“Our mission is to protect the lives of people who travel on state highways, I take that very seriously,” said Arizona Department of Public Safety Director Robert Halliday. “I am personally overseeing DPS’ participation with ADOT and the Governor’s Office of Highway Safety in a collaborative effort to protect motorists on state highways.”
Engineering: ADOT affirmed its commitment to study freeway on- and off-ramp configuration and continue research into strategies to detect, communicate and intercept wrong-way drivers. Already, ADOT has lowered “wrong way” signs on freeway exit ramps to be more at a driver’ eye level and, since 1995, has installed red reflectors in freeway lanes to warn wrong-way drivers.
“While there might not be an immediate engineering-based strategy ADOT can implement, we are committed to researching national practices for detecting wrong-way drivers, communicating that information to law enforcement and other motorists, and trying to send a message to the wrong-way driver,” said ADOT Director John Halikowski. “We will assess our current methods and strategies and see what can be improved, as we look for feasible innovative solutions.”
Education: The agencies urge all drivers to talk with others about how, as a defensive driver, they would handle an encounter with a wrong-way driver. Tips for motorists include driving in the center and right lanes, especially during overnight hours when wrong-way drivers are more likely to be encountered. Motorists should also be good witnesses, making quick 911 calls when a wrong-way or impaired driver is observed and providing dispatchers with good information on the vehicle, location and direction of travel to assist officers with a quick intercept. Motorists should “expect the unexpected” when on the road, not drive distracted and report all suspected impaired drivers immediately to law enforcement.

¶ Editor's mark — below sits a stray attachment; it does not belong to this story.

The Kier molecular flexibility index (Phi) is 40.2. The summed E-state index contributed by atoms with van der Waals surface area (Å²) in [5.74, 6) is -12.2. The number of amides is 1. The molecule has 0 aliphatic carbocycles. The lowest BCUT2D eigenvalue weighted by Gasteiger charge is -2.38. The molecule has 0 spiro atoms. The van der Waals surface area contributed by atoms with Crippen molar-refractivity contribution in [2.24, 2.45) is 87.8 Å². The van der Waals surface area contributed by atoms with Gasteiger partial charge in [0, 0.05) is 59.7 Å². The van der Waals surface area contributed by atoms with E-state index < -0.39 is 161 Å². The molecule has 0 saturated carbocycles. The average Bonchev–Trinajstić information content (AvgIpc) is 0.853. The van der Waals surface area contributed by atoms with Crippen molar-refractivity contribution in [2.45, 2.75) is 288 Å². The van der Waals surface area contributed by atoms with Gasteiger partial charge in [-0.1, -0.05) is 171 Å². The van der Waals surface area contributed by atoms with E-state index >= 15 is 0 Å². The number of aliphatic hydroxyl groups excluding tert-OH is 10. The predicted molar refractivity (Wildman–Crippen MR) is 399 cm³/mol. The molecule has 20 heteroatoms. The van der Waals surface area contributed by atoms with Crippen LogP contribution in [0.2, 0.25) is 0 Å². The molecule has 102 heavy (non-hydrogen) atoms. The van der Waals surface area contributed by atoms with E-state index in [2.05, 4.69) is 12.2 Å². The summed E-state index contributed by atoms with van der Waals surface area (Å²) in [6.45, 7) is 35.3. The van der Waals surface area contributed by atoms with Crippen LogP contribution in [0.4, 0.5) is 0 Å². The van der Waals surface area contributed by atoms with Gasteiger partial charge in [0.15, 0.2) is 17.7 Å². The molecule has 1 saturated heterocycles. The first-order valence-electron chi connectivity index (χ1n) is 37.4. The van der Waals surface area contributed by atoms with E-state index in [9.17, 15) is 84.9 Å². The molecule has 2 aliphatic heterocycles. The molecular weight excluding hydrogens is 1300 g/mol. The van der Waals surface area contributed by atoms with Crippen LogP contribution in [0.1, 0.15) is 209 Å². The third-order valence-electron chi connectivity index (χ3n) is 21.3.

“The Governor’s Office of Highway Safety is committed to providing law enforcement with funding, equipment and training to deter and remove impaired drivers from our roads,” said Alberto Gutier, director of the Governor’s Office of Highway Safety. “I will continue to support the Highway Patrol, cities, towns and sheriff’s departments in their efforts to prevent injuries and fatalities on Arizona roadways.”
The Governor’s Office of Highway Safety, DPS and ADOT are currently working on revisions to the Strategic Highway Safety Plan, which emphasizes strategies to reduce fatal and serious injury crashes. Those strategies will address factors often associated with wrong-way drivers.
ARIZONA DEPARTMENT OF PUBLIC SAFETY
ARIZONA DEPARTMENT OF TRANSPORTATION
ARIZONA GOVERNOR’S OFFICE OF HIGHWAY SAFETY